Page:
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Why the teacher pay rise isn't what is seems

What do the stats really mean?

While the headlines might read well, the 3.5% pay rise only impacts teachers on the main pay range. That’s only 4 in 10 teachers in England. Leaders, senior staff and high-paid teachers will miss out on the 3.5% raise. Whilst around 60% of teachers will receive below-inflation awards of 2%, or in the case of school leaders just 1.5%.

What spurred the amendments to pay?

Years of a 1% pay cap have led to a desperate cry for substantial raises to teacher pay. The sector has seen application rates dwindle and many teachers are on the verge of burnout. In a sector where people are said to “come & go at the same rate” it’s hoped that this pay increase will raise recruitment and retention of teachers just starting their career.

Where is the pay coming from?

Unfortunately, this pay rise is not fully funded and it’s far from across the board. Schools will need to find up to £250m from somewhere in their budgets to help fund these changes. It’s feared that school budget cuts will be funding this pay increase.

What’s on the horizon?

Lifting a 1% pay cap on teachers’ salaries, in place since 2013, was a monumental movement for the industry. However, it’s a far cry from the 5% raise that the Education Unions advised. The rise of 3.5% has left many disappointed, seeing the National Education Union threatening to take strike action. The amount ‘per pupil’ spending in UK schools has fallen by a huge 8%, since 2010. The Department for Education claims funding will be at its "highest ever level", reaching £43.5bn by 2020, but this can’t facilitate the expected growth in student class sizes.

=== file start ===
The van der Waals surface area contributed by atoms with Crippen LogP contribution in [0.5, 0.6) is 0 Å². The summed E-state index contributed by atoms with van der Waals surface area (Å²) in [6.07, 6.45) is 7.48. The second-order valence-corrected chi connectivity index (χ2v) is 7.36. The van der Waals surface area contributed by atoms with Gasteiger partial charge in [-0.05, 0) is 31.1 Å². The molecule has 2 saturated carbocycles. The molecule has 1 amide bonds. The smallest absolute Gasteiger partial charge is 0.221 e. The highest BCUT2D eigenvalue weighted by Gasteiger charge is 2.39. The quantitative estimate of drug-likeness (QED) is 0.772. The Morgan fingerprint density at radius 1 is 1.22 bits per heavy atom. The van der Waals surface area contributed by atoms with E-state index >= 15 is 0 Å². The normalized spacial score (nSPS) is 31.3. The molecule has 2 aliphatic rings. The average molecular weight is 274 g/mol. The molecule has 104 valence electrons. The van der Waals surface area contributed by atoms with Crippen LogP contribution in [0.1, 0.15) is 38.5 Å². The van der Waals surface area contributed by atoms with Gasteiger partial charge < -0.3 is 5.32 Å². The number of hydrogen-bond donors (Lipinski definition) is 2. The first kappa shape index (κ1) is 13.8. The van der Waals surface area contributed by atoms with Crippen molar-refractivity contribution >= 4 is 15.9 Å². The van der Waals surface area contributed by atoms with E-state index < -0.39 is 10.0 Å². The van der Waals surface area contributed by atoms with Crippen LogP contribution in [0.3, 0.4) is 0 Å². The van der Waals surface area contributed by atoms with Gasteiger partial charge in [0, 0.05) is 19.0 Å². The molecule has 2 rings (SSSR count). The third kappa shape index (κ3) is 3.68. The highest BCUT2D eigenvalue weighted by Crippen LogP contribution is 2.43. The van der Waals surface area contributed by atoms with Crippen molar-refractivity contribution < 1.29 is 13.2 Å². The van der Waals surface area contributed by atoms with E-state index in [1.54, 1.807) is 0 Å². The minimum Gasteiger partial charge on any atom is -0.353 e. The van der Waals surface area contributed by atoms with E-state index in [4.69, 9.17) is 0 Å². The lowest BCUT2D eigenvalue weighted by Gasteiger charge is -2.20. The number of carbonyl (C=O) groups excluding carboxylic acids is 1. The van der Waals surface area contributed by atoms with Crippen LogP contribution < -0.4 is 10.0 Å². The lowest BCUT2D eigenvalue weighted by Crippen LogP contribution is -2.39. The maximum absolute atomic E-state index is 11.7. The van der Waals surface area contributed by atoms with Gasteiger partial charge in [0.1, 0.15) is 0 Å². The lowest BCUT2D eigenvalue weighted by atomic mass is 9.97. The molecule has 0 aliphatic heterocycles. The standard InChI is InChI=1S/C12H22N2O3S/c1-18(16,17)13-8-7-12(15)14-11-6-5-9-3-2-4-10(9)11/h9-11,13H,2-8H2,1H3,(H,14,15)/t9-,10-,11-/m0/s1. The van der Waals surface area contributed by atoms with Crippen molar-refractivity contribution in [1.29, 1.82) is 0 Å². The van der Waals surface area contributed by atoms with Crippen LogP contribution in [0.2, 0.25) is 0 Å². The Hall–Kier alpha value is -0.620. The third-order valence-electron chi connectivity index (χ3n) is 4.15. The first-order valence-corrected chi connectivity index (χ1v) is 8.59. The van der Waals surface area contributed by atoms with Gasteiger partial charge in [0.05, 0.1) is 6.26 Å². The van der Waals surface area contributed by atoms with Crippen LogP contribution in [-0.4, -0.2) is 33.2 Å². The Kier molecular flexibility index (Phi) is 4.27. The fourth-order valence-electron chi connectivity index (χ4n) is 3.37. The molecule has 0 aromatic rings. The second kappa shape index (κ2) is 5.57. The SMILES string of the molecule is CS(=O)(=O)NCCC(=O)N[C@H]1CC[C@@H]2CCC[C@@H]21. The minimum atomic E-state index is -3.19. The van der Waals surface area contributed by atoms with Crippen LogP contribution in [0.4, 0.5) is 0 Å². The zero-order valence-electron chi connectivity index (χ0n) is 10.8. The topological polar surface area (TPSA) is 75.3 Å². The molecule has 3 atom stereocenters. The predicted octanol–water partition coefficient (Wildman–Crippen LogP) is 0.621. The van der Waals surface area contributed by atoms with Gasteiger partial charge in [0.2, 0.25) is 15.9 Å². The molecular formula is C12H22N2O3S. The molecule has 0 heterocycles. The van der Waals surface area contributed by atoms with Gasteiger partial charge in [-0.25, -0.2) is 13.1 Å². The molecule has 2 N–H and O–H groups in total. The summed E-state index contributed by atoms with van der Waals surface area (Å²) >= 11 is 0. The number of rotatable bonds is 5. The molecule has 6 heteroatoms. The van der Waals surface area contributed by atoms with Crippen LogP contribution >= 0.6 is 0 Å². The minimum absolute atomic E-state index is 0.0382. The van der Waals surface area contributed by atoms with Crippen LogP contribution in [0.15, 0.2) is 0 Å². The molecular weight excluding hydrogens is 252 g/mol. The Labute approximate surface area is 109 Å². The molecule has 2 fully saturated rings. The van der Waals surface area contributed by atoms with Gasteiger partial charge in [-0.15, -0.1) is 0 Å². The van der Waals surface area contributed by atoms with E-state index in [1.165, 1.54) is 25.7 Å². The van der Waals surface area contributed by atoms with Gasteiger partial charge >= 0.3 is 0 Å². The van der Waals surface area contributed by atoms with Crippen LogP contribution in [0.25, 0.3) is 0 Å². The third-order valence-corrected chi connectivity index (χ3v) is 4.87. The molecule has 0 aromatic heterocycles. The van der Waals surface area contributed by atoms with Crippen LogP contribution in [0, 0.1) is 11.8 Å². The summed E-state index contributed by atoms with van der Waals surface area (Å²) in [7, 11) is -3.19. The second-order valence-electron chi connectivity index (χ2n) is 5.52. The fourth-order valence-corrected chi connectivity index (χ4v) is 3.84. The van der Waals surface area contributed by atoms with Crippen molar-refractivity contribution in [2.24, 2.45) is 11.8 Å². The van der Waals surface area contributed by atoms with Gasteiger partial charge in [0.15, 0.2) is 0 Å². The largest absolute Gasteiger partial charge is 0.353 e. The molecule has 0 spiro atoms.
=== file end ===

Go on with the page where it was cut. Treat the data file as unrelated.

Why the movement might be redundant?

The rising wages have been spurred by recruitment, retention and job attractiveness. Many argue that the pay rise is masking the real issues within the education sector, those being: the lack of support for teachers, stress and classroom safety. There is no doubt that increasing wages will see a further strain on school resources and budget, with many arguing that teachers are still underpaid, it begs the question is this movement really worth it?

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